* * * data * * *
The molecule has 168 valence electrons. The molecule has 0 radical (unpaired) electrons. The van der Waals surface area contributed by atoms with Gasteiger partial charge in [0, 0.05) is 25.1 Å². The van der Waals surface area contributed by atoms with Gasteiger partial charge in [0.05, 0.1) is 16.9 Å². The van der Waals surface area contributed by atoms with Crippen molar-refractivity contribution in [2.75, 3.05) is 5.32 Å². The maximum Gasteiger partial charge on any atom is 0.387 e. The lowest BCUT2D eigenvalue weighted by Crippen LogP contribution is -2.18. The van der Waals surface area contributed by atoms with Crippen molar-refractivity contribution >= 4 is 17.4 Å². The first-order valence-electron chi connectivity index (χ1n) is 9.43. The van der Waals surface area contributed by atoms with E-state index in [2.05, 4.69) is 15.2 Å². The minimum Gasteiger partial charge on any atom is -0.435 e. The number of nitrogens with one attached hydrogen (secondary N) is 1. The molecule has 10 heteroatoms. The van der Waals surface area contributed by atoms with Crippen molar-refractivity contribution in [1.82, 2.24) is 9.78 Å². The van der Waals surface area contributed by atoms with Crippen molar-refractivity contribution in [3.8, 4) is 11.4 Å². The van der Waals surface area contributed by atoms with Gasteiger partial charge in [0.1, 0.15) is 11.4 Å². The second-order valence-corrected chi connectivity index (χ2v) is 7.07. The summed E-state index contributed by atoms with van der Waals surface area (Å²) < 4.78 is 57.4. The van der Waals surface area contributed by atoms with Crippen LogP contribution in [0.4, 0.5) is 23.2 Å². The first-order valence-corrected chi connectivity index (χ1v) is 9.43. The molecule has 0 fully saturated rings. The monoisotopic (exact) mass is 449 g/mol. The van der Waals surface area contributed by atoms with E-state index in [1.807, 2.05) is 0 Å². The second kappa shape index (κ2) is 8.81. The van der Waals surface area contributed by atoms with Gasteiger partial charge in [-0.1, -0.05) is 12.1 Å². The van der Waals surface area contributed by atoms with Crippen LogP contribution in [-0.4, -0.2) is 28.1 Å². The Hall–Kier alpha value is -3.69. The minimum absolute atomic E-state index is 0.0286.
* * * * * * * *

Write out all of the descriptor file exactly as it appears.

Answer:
The molecule has 168 valence electrons. The molecule has 0 radical (unpaired) electrons. The van der Waals surface area contributed by atoms with Gasteiger partial charge in [0, 0.05) is 25.1 Å². The van der Waals surface area contributed by atoms with Gasteiger partial charge in [0.05, 0.1) is 16.9 Å². The van der Waals surface area contributed by atoms with Crippen molar-refractivity contribution in [2.75, 3.05) is 5.32 Å². The maximum Gasteiger partial charge on any atom is 0.387 e. The lowest BCUT2D eigenvalue weighted by Crippen LogP contribution is -2.18. The van der Waals surface area contributed by atoms with Crippen molar-refractivity contribution >= 4 is 17.4 Å². The first-order valence-electron chi connectivity index (χ1n) is 9.43. The van der Waals surface area contributed by atoms with E-state index in [2.05, 4.69) is 15.2 Å². The minimum Gasteiger partial charge on any atom is -0.435 e. The number of nitrogens with one attached hydrogen (secondary N) is 1. The molecule has 10 heteroatoms. The van der Waals surface area contributed by atoms with Crippen molar-refractivity contribution in [1.82, 2.24) is 9.78 Å². The van der Waals surface area contributed by atoms with Crippen molar-refractivity contribution in [3.8, 4) is 11.4 Å². The van der Waals surface area contributed by atoms with Gasteiger partial charge in [0.1, 0.15) is 11.4 Å². The second-order valence-corrected chi connectivity index (χ2v) is 7.07. The summed E-state index contributed by atoms with van der Waals surface area (Å²) < 4.78 is 57.4. The van der Waals surface area contributed by atoms with Crippen LogP contribution in [0.4, 0.5) is 23.2 Å². The first-order valence-corrected chi connectivity index (χ1v) is 9.43. The molecule has 0 fully saturated rings. The monoisotopic (exact) mass is 449 g/mol. The van der Waals surface area contributed by atoms with E-state index in [1.807, 2.05) is 0 Å². The second kappa shape index (κ2) is 8.81. The van der Waals surface area contributed by atoms with Gasteiger partial charge in [-0.1, -0.05) is 12.1 Å². The van der Waals surface area contributed by atoms with Crippen LogP contribution in [-0.4, -0.2) is 28.1 Å². The Hall–Kier alpha value is -3.69. The minimum absolute atomic E-state index is 0.0286.